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August 21, 2006


Alex Osterwalder

Irving, this reminds me of an interesting article in the Economist on "simplicity" as the next big thing in technology. Engineers have indeed focused much to much on the artefact rather than the user... But with the re-emergence of design thinking in some corporate giants (e.g. Procter & Gamble) the user will become the center of attention again.

The Economist on simplicity & technology:

Warm regards from Switzerland, Alex

Jeff Osborne

Hi Irving, thanks for the interesting post. I have a couple questions.

First, do you think it's possible for future ERP systems to acknowledge the inherent complexity of the full range of business processes, without using such complicated representations? In other words, can integrated process management tools be complex without being complicated?

Some teams claim it, have done it, and from my experience their success is limited to one or two clever modules (nothing like an entire ERP ecosystem).

I'm curious to know if you believe sufficient interface standardization exists to attract innovative teams to develop those modular products. It seems like there might be in AppExchange, or others that may have limited visibility, but strong open technology and a fast growing community of users/developers.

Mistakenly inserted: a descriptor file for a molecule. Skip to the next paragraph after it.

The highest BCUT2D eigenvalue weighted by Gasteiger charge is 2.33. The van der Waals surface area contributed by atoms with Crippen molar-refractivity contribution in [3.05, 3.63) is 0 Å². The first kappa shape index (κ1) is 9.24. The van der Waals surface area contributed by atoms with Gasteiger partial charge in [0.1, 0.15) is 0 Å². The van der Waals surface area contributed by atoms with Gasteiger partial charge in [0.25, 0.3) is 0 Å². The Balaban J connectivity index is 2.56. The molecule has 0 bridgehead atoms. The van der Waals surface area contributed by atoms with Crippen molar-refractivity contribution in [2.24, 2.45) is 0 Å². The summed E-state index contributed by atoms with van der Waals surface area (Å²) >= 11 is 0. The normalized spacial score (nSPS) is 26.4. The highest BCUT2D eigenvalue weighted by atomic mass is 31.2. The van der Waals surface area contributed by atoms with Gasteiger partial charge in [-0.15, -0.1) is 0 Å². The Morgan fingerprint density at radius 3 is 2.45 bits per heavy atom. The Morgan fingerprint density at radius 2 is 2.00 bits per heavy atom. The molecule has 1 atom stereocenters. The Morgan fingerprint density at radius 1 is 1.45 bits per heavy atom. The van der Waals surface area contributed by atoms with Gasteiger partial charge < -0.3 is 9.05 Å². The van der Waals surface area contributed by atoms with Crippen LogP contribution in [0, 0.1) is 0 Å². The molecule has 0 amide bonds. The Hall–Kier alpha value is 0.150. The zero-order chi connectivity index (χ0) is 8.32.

Perhaps a related question is; what might motivate IBM, Microsoft, Oracle, and SAP to join forces around establishing a standardized open API for ERP modules?


Sam Kaufman

Recently, some universities have founded undergraduate Informatics programs. I'll be attending one in the fall. Hopefully we'll find some relief in that.

Irving Wladawsky-Berger

I think that one of the main advances in engineering and engineering tools is the ability to abstract and hide the complexity of designs until it is needed. This is true in mechanical design with CAD/CAM tools, for example, and in microprocessor design with EDA tools.

We need to do something similar in complex business applications. Is it easy and do we know how to do it? No, this requires quite a bit of research and real innovation but I honestly think that it is doable. It is an area where there is quite a bit of activity in IBM, both in our research labs and in our software development tools area.

I also fully expect that once we can start decomposing the business applications into the components that implement them, we will also start identifying which components are pretty standard and should be develop in a more open, shared way, and which are truly differentiated and each vendor will keep them proprietary. Most applications will likely be a mixture of standard and proprietary components, integrated together using tools that themselves will have standard and proprietary components.

Why will IT vendors support this? In the end, if the market demands it, that is, if the customers of our products want us to give them simpler to use, more standards based products, we have no choice but to do so. This is what happenned with the Internet, Linux, SOA, etc. Some vendors may be happy to do it, some may do it kicking and screaming, but I don't think there will be a choice.

Hopefully the information presented so far has been applicable. You might also want to consider the following. - William B. Doyle, http://www.wbdoyle.com/blog/

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